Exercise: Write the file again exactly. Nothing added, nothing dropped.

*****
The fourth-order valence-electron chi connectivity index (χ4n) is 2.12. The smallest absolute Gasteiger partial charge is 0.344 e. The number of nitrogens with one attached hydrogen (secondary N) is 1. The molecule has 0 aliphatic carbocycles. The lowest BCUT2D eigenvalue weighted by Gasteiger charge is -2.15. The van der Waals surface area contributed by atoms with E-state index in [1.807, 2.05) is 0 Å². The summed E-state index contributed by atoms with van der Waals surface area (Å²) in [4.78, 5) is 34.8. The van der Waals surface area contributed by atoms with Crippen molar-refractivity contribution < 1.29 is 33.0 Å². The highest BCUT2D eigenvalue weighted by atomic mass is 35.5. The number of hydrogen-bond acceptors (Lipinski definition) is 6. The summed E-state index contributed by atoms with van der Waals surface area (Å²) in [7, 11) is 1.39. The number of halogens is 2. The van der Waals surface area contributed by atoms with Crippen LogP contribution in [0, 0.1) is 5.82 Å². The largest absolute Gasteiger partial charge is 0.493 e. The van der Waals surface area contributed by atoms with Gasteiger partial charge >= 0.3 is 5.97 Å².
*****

The fourth-order valence-electron chi connectivity index (χ4n) is 2.12. The smallest absolute Gasteiger partial charge is 0.344 e. The number of nitrogens with one attached hydrogen (secondary N) is 1. The molecule has 0 aliphatic carbocycles. The lowest BCUT2D eigenvalue weighted by Gasteiger charge is -2.15. The van der Waals surface area contributed by atoms with E-state index in [1.807, 2.05) is 0 Å². The summed E-state index contributed by atoms with van der Waals surface area (Å²) in [4.78, 5) is 34.8. The van der Waals surface area contributed by atoms with Crippen molar-refractivity contribution < 1.29 is 33.0 Å². The highest BCUT2D eigenvalue weighted by atomic mass is 35.5. The number of hydrogen-bond acceptors (Lipinski definition) is 6. The summed E-state index contributed by atoms with van der Waals surface area (Å²) in [7, 11) is 1.39. The number of halogens is 2. The van der Waals surface area contributed by atoms with Crippen LogP contribution in [0, 0.1) is 5.82 Å². The largest absolute Gasteiger partial charge is 0.493 e. The van der Waals surface area contributed by atoms with Gasteiger partial charge >= 0.3 is 5.97 Å².